A workshop within Kerala for timely overhaul of passenger train coaches remains a dream despite the Thiruvananthapuram and the Palakkad Divisions together owning 2,105 coaches.
Of this, Thiruvananthapuram owns 1,600 coaches – higher than any other division in Southern Railway. Despite this, the coaches are sent to Chennai and Trichy for overhaul, of which around 40 per cent are delayed or diverted to places in Tamil Nadu. Interestingly, neither division from Kerala is keen to have a full-fledged overhaul facility despite mounting concern over the safety and cleanliness of coaches that operate in Kerala.
Senior officials admit that the diversion of coaches sent from Kerala for overhaul is behind the steep fall in standards of coaches that ply in Kerala.
Former Railway Minister M. Vijayakumar said the Railway and the State government have a total of 50 acres of land in Nemom, where a coach-overhauling workshop could be built. “Former LDF government was willing to hand over the land to the Railways, when the first UPA Government was at the Centre. Though then Railway Minister Lalu Prasad Yadav favoured our proposal, many key railway officials were against this. What proved death knell for the project was the fierce opposition from Mamata Banerjee, who succeeded Lalu as Railway Minister,” he said.
The Railways refused to heed to our demands despite it being a highlight at MPs’ conferences and also at pre-railway budget discussions. The workshop can be set up much faster than the coach and wagon factories proposed in the State, Mr Vijayakumar said. He called upon the Railway to change its approach towards Kerala’s key development demands.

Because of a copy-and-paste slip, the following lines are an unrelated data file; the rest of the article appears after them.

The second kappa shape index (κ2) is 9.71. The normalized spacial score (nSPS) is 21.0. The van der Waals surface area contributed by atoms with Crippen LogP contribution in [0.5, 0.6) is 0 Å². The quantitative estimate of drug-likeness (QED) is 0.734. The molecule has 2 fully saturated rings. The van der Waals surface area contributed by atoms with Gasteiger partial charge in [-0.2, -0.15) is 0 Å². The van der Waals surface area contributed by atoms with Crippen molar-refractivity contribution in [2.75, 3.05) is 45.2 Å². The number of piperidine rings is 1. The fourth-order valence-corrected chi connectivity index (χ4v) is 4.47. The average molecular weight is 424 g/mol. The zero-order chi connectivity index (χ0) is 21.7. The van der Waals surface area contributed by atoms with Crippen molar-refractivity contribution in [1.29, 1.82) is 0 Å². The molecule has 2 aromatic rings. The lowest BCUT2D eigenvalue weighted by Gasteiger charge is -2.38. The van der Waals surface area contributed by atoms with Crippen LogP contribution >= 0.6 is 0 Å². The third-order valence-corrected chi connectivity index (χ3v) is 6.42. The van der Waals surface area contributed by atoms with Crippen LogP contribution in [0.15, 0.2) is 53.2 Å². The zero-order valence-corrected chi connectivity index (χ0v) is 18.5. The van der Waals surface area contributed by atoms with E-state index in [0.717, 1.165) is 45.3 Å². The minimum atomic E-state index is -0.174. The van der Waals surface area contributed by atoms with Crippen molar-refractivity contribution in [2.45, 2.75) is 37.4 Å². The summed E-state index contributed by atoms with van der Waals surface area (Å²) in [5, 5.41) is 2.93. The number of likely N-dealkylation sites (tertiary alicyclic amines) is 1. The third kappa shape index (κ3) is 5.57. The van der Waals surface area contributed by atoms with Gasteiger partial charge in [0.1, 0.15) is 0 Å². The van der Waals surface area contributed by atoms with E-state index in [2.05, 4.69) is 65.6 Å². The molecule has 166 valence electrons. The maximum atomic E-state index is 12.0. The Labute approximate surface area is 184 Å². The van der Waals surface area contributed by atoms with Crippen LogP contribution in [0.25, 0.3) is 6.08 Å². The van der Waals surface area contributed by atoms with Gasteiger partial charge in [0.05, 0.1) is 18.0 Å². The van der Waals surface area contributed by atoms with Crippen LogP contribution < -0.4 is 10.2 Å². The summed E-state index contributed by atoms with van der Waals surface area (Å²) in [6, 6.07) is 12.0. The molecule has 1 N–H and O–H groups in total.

Trains plying with fewer number of coaches too became the norm because of the non-availability of good coaches, sources said. They said that the Railway has got plenty of land at Shornur too, where periodic overhauling (done every 18 months) can be done.
The agency also has unused land in different parts of the State, including in Kochi – at Ponnurunni behind the High Court and at Harbour Termius, where an overhaul workshop could be built.
Acute coach shortage
In a letter to the General Manager of Southern Railway, the Thiruvananthapuram Divisional Railway Manager Rajesh Agarwal had cited that the shortage of 64 coaches in the division five months ago increased to 100. Though 402 coaches were sent to Chennai for periodic overhaul (done every 18 months), only 258 were returned. Due to these reasons, he had sought 47 coaches urgently to tide over the coach shortage.
Mr Agarwal said the turnaround time to maintain and repair coaches can be reduced if there is an increase in productivity of workers. Denying allegations of manpower being trimmed, he said depots in the State had ample number of workers. “We are open to installing more machines to speed up the time taken for repairs and maintenance,” he said. To a question on opening a facility to overhaul coaches within Kerala, he said that there is no need for this at present.